In recent years, scientists have been uncovering potential therapeutic benefits of psychedelic substances like psilocybin and lysergic acid diethylamide ( LSD) - it looks like they can 'reset' the brain in people with mental health conditions.

Now a new study has revealed exactly what's going on inside our brains when we take LSD, uncovering a connection that might explain why it relieves the symptoms of disorders such as PTSD and chronic depression.

Research led by the Center for Brain and Cognition at the Universitat Pompeu Fabra in Barcelona has discovered a process of 'harmonising' across areas of the brain that don't usually work together.

Referred to by the team as 'repertoire expansion', it suggests psychedelic substances like LSD could be encouraging the brain to develop certain patterns of activity.

The team thinks these patterns could help compensate the disordered connections that can cause mental suffering.

"We applied a new analysis, a harmonic decoding of fMRI data, which looks at neural activity in a new way; as a combination of harmonic waves in the brain that we call 'connectome harmonics'," neuroscientist Selen Atasoy said in an interview with PsyPost.

The researchers scanned the brains of 12 volunteers divided into groups that received either a moderate dose of LSD or a placebo. Some were given doses while hearing some tunes, or after a session of listening to music.

Why the music? Previous research had shown LSD enhances the emotional responses to hearing various instrumental tracks, prompting the team to look at its neurological effects.

Specifically, the neuroscientists were interested in the way networks of activity oscillated in patterns – effectively harmonising with one another, a little like how patterns of sound waves emerge from a musical instrument.

It seems as if LSD makes the brain whistle a slightly different tune, one that recruits areas of the brain it doesn't usually play with.

"We found that what LSD does to your brain seems to be similar to jazz improvisation," Atasoy told Psypost.

"Just like improvising jazz musicians use many more musical notes in a spontaneous and non-random fashion, your brain combines many more of the harmonic waves (connectome harmonics) spontaneously yet in a structured way."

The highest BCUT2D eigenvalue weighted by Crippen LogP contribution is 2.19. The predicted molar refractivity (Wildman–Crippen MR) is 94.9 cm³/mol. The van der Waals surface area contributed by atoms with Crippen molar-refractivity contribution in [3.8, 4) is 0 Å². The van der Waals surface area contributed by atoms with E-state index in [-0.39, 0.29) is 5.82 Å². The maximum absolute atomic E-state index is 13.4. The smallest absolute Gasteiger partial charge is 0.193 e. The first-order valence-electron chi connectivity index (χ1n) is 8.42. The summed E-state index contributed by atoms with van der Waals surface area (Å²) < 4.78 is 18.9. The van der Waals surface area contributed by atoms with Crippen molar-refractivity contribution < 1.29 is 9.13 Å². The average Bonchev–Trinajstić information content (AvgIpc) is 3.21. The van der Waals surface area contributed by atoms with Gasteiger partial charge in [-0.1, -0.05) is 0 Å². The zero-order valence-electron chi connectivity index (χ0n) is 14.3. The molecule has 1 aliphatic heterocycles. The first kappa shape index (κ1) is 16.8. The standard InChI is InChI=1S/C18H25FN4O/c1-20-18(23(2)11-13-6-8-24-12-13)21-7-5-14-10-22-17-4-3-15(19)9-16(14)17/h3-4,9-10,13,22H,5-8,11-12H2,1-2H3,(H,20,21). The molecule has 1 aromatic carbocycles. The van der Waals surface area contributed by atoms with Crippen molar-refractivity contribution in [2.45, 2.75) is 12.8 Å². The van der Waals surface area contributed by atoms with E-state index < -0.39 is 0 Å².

The musical analogy doesn't stop there – it was shown that listening to music while on LSD actually amplifies its reorganising effects.

The study isn't the first to image the brains of subjects on acid, or to even look for patterns; but it is the first to watch these harmonics shift in response to doses of LSD, describing the mechanisms behind potential therapeutic effects.

Poor mental health can often be the result of aberrant connections within all-important brain networks, leading to disordered states that give rise to symptoms such as anhedonia or sensory confusion.

By forcing the brain to explore new pathways, it's possible that it might be able to build new networks that help overcome trauma.

The changes in neural harmonies resulting from the LSD – and therefore potential therapeutic effects – largely faded within a few hours of the sessions.

But the researchers noticed residual changes that suggested new networks could become permanent.

There's still a long way to go before we'll see medications being developed out of this kind of research.

For one thing, after half a century of being stigmatised as dangerous recreational drugs, it's still slow going to build up the evidence base supporting the healing potential psychedelic pharmaceuticals.

The studies are piling up, though. Which is good news for those dealing with ill mental health.

"In the future, my hope is that we can gain some insights into the neural mechanisms underlying the therapeutic effect of psychedelics and also of other therapeutic tools," says Atasoy.

This research was published in Scientific Reports.